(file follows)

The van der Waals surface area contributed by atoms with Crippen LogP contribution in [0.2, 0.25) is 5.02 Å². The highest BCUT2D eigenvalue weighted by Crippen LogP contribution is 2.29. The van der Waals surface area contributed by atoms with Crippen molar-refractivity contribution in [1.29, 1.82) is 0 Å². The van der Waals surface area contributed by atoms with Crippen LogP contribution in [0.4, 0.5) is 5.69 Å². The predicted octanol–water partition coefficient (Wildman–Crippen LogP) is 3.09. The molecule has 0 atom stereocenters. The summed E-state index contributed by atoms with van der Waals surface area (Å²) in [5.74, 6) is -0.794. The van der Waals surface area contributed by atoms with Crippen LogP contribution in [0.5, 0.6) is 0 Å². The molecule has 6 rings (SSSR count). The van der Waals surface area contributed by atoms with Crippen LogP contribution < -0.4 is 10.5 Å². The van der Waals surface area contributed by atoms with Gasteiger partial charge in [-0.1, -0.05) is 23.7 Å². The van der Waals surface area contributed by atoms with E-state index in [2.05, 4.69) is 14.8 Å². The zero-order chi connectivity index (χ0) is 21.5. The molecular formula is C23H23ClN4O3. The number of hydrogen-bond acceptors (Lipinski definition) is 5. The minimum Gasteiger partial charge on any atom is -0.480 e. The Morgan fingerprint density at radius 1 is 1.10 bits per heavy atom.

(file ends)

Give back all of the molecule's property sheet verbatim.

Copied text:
The van der Waals surface area contributed by atoms with Crippen LogP contribution in [0.2, 0.25) is 5.02 Å². The highest BCUT2D eigenvalue weighted by Crippen LogP contribution is 2.29. The van der Waals surface area contributed by atoms with Crippen molar-refractivity contribution in [1.29, 1.82) is 0 Å². The van der Waals surface area contributed by atoms with Crippen LogP contribution in [0.4, 0.5) is 5.69 Å². The predicted octanol–water partition coefficient (Wildman–Crippen LogP) is 3.09. The molecule has 0 atom stereocenters. The summed E-state index contributed by atoms with van der Waals surface area (Å²) in [5.74, 6) is -0.794. The van der Waals surface area contributed by atoms with Crippen LogP contribution in [0.5, 0.6) is 0 Å². The molecule has 6 rings (SSSR count). The van der Waals surface area contributed by atoms with Crippen LogP contribution < -0.4 is 10.5 Å². The van der Waals surface area contributed by atoms with Gasteiger partial charge in [-0.1, -0.05) is 23.7 Å². The van der Waals surface area contributed by atoms with E-state index in [2.05, 4.69) is 14.8 Å². The zero-order chi connectivity index (χ0) is 21.5. The molecular formula is C23H23ClN4O3. The number of hydrogen-bond acceptors (Lipinski definition) is 5. The minimum Gasteiger partial charge on any atom is -0.480 e. The Morgan fingerprint density at radius 1 is 1.10 bits per heavy atom.